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Open Access Publications from the University of California

Priority Bird Conservation Areas in California’s Sacramento–San Joaquin Delta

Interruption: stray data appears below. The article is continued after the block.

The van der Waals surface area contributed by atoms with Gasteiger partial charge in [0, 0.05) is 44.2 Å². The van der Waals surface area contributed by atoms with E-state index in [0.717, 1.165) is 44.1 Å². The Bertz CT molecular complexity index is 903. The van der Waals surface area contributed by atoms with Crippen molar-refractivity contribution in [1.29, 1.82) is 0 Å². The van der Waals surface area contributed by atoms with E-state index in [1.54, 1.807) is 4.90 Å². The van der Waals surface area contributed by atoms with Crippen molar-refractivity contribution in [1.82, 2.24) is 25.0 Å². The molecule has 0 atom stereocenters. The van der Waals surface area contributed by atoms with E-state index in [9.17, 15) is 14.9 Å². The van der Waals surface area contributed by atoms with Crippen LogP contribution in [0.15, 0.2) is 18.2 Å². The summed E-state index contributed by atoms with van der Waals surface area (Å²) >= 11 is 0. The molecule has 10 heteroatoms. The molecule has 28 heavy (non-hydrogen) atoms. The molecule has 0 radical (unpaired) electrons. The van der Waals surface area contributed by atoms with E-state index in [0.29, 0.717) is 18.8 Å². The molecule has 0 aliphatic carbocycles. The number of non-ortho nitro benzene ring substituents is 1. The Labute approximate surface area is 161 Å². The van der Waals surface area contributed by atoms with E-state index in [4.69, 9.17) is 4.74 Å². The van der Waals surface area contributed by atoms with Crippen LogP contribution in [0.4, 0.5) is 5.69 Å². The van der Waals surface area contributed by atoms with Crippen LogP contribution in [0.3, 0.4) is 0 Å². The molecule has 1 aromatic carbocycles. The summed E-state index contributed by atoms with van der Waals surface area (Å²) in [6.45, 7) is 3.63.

Conserving bird populations is a key goal for management of the Sacramento–San Joaquin Delta ecosystem and is likely to have effects well beyond its boundaries. To inform bird- conservation strategies, we identified Priority Bird Conservation Areas for riparian landbirds and waterbirds in the Delta, defined as the most valuable 5% of the landscape for each group. We synthesized data from 2,547 surveys for riparian landbirds and 7,820 surveys for waterbirds to develop predictive distribution models, which then informed spatial prioritization analyses. We identified a total of 26,019 ha that are a high priority for conserving riparian landbirds, waterbirds, or both, representing the most important places in the Delta to protect and manage, as well as strategic areas where adjacent restoration could expand valuable habitat. These Priority Bird Conservation Areas include the Yolo Bypass Wildlife Area, Cosumnes River Preserve, Stone Lakes National Wildlife Refuge, and bufferlands that surround the Sacramento County Regional Sanitation District. However, we also found that over 60% of the Priority Bird Conservation Areas are not currently protected, indicating a vulnerability to changes in land cover or land use. We recommend advancing strategies for bird conservation in the Delta by developing more specific objectives and priorities, extending these analyses to include other bird species, and planning to mitigate the loss of Priority Bird Conservation Areas where they are most vulnerable to land cover change. The predictive models and analysis framework we developed represent the current state of the science on areas important to bird conservation, while also providing a foundation for an evolving bird-conservation strategy that reflects the Delta’s continuously evolving knowledge base and landscape.

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